At the heart of our martial arts abilities is our stance. It's the first 'technique' everyone learns when they begin training and the platform from which all other techniques and concepts will be delivered. Within the Crazy Monkey Defense program, we utilize the "Hunchback Stance" as the most efficient way to deliver powerful offensive techniques and to defend ourselves against an aggressive opponent.
Given the importance of the Hunchback Stance to our overall performance, it is vital we are dedicated to constantly improving our consistency at holding and maintaining it throughout every drill and round. Initially, this will take the form of building consistency holding the stance against your own bodies resistance – that is, increasing your awareness of keeping the stance despite being in motion or under pressure. Later, however, we need to ensure we can maintain our Hunchback Stance when our opponent is directly seeking to disrupt it – in the clinch, for example.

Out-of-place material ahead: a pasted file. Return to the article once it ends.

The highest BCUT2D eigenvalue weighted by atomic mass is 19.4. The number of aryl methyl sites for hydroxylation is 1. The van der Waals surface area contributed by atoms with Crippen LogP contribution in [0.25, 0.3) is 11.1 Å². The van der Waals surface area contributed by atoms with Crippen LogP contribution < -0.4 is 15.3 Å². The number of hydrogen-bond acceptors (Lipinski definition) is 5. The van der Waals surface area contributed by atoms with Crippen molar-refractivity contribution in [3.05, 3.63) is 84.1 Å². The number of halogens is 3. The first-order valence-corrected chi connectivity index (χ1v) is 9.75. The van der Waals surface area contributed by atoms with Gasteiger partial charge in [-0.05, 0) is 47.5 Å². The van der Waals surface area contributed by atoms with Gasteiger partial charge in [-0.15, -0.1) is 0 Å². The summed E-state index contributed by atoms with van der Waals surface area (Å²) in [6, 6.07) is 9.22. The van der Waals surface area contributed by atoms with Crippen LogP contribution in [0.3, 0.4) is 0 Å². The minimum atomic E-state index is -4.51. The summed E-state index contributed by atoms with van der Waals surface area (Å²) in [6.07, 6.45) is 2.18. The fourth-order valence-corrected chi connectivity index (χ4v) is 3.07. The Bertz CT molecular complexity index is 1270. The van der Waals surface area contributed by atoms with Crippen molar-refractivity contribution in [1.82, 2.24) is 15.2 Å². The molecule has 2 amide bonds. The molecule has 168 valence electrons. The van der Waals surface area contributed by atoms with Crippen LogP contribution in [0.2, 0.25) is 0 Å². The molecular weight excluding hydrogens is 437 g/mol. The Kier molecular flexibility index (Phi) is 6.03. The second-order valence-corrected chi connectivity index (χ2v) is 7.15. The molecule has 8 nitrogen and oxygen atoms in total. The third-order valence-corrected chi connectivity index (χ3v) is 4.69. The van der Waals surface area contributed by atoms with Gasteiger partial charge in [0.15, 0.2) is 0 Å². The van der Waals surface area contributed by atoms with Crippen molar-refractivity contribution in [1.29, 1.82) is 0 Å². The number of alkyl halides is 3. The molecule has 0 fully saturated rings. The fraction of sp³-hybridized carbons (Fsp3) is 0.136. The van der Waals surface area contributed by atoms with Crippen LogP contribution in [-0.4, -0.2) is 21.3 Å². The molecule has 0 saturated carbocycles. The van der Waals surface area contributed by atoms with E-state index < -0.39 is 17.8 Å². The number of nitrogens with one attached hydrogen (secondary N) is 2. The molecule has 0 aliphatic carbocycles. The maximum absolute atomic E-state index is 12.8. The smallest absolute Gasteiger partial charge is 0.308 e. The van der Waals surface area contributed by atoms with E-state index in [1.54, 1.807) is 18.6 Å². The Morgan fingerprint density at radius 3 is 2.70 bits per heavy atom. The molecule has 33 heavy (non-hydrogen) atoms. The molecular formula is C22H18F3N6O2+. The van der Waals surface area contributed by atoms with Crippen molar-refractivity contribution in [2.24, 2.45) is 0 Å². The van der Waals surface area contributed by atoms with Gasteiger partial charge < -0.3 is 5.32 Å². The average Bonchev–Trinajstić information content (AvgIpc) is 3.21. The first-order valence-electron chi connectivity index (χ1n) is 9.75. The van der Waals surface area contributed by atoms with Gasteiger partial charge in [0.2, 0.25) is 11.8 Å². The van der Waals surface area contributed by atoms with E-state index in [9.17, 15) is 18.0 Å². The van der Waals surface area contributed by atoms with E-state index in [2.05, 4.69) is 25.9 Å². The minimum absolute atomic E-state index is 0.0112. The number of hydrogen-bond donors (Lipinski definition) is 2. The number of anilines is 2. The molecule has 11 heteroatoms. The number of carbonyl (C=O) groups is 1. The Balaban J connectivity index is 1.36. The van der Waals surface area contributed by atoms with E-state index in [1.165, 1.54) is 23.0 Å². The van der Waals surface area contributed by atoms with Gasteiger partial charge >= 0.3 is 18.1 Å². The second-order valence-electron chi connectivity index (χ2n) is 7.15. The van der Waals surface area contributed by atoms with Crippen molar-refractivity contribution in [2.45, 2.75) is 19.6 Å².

In our quest for a truly locked-down stance, it is no exaggeration of its importance to say that each of us is trying to develop the greatest Hunchback Stance in the world – greatest not in terms of any technical difference but in terms of our ability to consistently hold it regardless of the pressure placed upon us.
Here are 5 Tips for an awesome hunchback stance:
Lower Body – Your heel is up, your knees are bent, your feet are shoulder-width apart, and your hips are square to the opponent.
Torso – Your core is locked into your hips, your hips and shoulders move as one, your shoulders are rolled up, and your spine is upright.
Head – Your neck is turtled into your shoulders, your chin is down, your head remains forward-facing regardless of the techniques you execute, and you maintain a connection between your hands and head.
Locked-Down with Flow – Your stance is solid regardless of the demands placed upon it by both you and your opponent, whilst still allowing for fluid footwork and movement.
Balance – You maintain a high degree of balance throughout your techniques and movement, feeling the appropriate weight distribution throughout.